Being “In Charge”
The Dangers of Being “In Charge” and the Dangers of “Following”
© 2004 Pat Spencer, KD4PWL
May be used freely for non-profit amateur radio use, please site www.kyham.net as source.
[ ] or strike through are corrections to the original article.
I’m a volunteer! I can do what I want. Well, Yes and No. It is all a matter of your level of seriousness and public perception. It also depends on your role within the ARES organization.
For those who are “coordinators and leaders,” you are in the spotlight. What you say and do is just as important as what you don’t say or do. If you chose to accept an appointment as a leader of a volunteer organization you had best be serious. You will be confronted with real world and real world, amateur radio expectations. In the real world, you are a coordinator of an entire organization that will have relationships with government agencies that exist in a professional environment and that have to contend with legal responsibilities to protect and serve the citizens of a particular geographical area. You are a ‘professional’ among professionals and their perceptions of you and your effectiveness is crucial to ARES and to ARRL.
They understand the home and family pressures experienced by volunteers however they don’t have sympathy for broken promises. Remember that they have incorporated amateur radio communications into their emergency plans and they’re counting on you. This is no place for “pie in the sky” salesmanship. Be realistic and tell the truth. For instance, if you can provide 100 people to help during a disaster, that is wonderful! If you can only provide 2, tell them that. Don’t assume that people will “come out of the woodwork,” to help when there is a major disaster affecting the community – hams included. You cannot count on that and neither can government agencies. Remember, they are counting on you to be realistic for their response planning purposes.
Another pitfall of being a coordinator is “not being around.” A volunteer you are and your home/job/family is the most important thing. However, you can’t accept responsibility and not be accessible to government agencies and the membership of your organization. If your life has changed and you don’t have the time/resources to lead; pass the torch. There is no shame in that and doing so is far more honorable than not doing your job as well as it should be done. It is a sign that you care because you want to see things accomplished with the energy of someone who has time.
“I’m a volunteer, and I will run things how I want,” does not work. You are not a supervisor at someone’s place of employment. One hundred percent of your “power” comes from your ability to be an effective team member that others will follow due to your ability to navigate the overall landscape. If you are not “a part of the team”, are not listening to input and are not acting upon changes in the environment in an effective fashion, you will look behind you to find only your shadow.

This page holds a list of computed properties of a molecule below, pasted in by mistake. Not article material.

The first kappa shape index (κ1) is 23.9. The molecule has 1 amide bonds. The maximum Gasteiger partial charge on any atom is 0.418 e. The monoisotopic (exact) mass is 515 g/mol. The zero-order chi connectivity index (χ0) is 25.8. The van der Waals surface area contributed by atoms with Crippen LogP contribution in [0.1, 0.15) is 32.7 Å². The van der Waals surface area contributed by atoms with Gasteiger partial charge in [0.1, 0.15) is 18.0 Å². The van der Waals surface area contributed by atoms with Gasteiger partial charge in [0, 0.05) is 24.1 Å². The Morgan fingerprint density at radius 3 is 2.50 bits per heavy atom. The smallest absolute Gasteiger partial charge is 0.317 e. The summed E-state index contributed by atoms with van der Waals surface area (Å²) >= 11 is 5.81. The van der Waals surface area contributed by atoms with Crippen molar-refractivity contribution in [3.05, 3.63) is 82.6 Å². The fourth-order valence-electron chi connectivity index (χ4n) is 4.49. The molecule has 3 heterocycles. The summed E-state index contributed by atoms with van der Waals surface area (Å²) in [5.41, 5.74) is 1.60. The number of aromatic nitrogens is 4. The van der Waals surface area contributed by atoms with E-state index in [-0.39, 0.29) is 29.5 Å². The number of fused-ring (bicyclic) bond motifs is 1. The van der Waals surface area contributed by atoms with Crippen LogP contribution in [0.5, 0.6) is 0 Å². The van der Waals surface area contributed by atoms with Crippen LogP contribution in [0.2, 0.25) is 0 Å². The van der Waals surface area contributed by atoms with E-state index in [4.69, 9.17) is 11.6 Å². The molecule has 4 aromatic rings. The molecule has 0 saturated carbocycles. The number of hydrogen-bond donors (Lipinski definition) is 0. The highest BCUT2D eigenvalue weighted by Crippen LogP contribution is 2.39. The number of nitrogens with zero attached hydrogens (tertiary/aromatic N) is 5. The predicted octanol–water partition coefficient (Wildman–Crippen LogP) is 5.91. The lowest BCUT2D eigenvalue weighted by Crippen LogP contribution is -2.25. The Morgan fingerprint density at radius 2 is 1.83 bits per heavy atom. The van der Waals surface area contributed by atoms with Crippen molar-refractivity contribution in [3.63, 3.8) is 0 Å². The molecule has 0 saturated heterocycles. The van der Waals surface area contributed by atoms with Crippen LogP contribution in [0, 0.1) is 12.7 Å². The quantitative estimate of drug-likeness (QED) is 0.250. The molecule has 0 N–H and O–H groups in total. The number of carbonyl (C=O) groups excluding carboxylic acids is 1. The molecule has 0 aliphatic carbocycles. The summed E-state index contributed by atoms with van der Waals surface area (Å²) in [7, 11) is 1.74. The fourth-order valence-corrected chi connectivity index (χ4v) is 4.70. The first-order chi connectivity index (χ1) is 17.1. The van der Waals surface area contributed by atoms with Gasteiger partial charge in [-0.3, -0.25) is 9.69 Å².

Wow! That is a lot of responsibility. Yes, it is. Volunteer organizations are very dynamic and are wonderful because of the energy poured into them by people who care. As a leader of volunteers, you can go to the Moon, or you can sink faster than the Titanic. Whether you have 2 or 200 members, honest, committed effort by all will result in the most satisfying experience you can have. “You are part of a team who made a difference.”
ARES members also have dangers in participating within the organization. Like a coordinator, you are a volunteer who .must place their home and family first. However, unless there is an emergency, if you make commitments, fulfill them. Be honest with yourself about your ability to contribute. Do not take on the responsibility for a facility, agency or task if you cannot realistically fulfill your responsibilities. Like a coordinator, if your life’s situation changes and you cannot do the task as well as you think it should be done, pass the torch.
Another danger volunteers have to be wary of is being complacent with the status quo. “John Doe is the EC, he needs to ask me to do it.” Manure is available at most home and garden stores for reasonable prices. If you see a need, grab the manure…do something. Failure to try to help the situation can do as little as giving the organization a black eye or, at worst, could cause the loss of property or life. Don’t sit back and quarterback when you have not expended effort as a team member to help other ARES members and coordinators solve the problem. Otherwise, you will lose the respect of others. Being a team member is the key. Don’t go it alone, work with other members to accomplish the needs and goals of the group.
Consistent, honest effort and a common sense approach is the rule for all ARES coordinators and members. Be realistic about your capabilities, your limitations and your willingness to “get out of your recliner.” Failure to do so will result in lack of effectiveness of the organization, can result in unnecessary stress, and may create situations that might lead to negative personal feelings between volunteers.
Wow! That is some serious responsibility! Yes, it is. Serving the community is not a matter of “I am a volunteer, and I can do what I want.” It is a matter of “I am a member of a team, and other people count on me to help create a serious organization.”
Source: Kentucky Amateur Radio Web Site – www.kyham.net
That is the end of tonight’s training. Are there any comments or questions?
Thanks, this is (callsign) clear to net control.